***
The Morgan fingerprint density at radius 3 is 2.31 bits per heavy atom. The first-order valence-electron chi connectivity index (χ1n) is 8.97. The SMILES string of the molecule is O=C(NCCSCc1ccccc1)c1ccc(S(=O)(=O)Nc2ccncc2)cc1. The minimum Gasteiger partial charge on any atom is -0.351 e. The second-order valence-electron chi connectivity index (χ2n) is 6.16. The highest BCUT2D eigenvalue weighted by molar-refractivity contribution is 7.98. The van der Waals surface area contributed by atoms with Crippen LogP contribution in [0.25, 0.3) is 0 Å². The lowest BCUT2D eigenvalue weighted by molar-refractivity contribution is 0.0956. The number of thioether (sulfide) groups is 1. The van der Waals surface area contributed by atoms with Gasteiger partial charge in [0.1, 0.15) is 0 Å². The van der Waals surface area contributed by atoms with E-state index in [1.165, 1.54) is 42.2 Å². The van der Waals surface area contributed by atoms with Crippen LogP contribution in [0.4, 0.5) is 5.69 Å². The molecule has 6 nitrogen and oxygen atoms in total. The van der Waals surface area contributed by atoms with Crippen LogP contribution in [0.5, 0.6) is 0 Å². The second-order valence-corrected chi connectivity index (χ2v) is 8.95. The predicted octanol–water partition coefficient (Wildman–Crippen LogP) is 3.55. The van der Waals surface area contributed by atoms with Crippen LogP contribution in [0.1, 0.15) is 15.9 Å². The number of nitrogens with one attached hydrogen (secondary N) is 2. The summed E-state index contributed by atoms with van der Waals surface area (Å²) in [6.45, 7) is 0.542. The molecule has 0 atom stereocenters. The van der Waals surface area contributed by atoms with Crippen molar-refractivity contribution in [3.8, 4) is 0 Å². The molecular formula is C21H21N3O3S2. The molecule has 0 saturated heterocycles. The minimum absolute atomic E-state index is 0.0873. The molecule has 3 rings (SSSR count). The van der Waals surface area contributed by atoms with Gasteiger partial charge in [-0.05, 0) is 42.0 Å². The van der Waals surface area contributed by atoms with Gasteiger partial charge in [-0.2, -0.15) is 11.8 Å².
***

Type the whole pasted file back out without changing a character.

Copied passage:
The Morgan fingerprint density at radius 3 is 2.31 bits per heavy atom. The first-order valence-electron chi connectivity index (χ1n) is 8.97. The SMILES string of the molecule is O=C(NCCSCc1ccccc1)c1ccc(S(=O)(=O)Nc2ccncc2)cc1. The minimum Gasteiger partial charge on any atom is -0.351 e. The second-order valence-electron chi connectivity index (χ2n) is 6.16. The highest BCUT2D eigenvalue weighted by molar-refractivity contribution is 7.98. The van der Waals surface area contributed by atoms with Crippen LogP contribution in [0.25, 0.3) is 0 Å². The lowest BCUT2D eigenvalue weighted by molar-refractivity contribution is 0.0956. The number of thioether (sulfide) groups is 1. The van der Waals surface area contributed by atoms with Gasteiger partial charge in [0.1, 0.15) is 0 Å². The van der Waals surface area contributed by atoms with E-state index in [1.165, 1.54) is 42.2 Å². The van der Waals surface area contributed by atoms with Crippen LogP contribution in [0.4, 0.5) is 5.69 Å². The molecule has 6 nitrogen and oxygen atoms in total. The van der Waals surface area contributed by atoms with Crippen LogP contribution in [0.5, 0.6) is 0 Å². The second-order valence-corrected chi connectivity index (χ2v) is 8.95. The predicted octanol–water partition coefficient (Wildman–Crippen LogP) is 3.55. The van der Waals surface area contributed by atoms with Crippen LogP contribution in [0.1, 0.15) is 15.9 Å². The number of nitrogens with one attached hydrogen (secondary N) is 2. The summed E-state index contributed by atoms with van der Waals surface area (Å²) in [6.45, 7) is 0.542. The molecule has 0 atom stereocenters. The van der Waals surface area contributed by atoms with Crippen molar-refractivity contribution in [3.8, 4) is 0 Å². The molecular formula is C21H21N3O3S2. The molecule has 0 saturated heterocycles. The minimum absolute atomic E-state index is 0.0873. The molecule has 3 rings (SSSR count). The van der Waals surface area contributed by atoms with Gasteiger partial charge in [-0.05, 0) is 42.0 Å². The van der Waals surface area contributed by atoms with Gasteiger partial charge in [-0.2, -0.15) is 11.8 Å².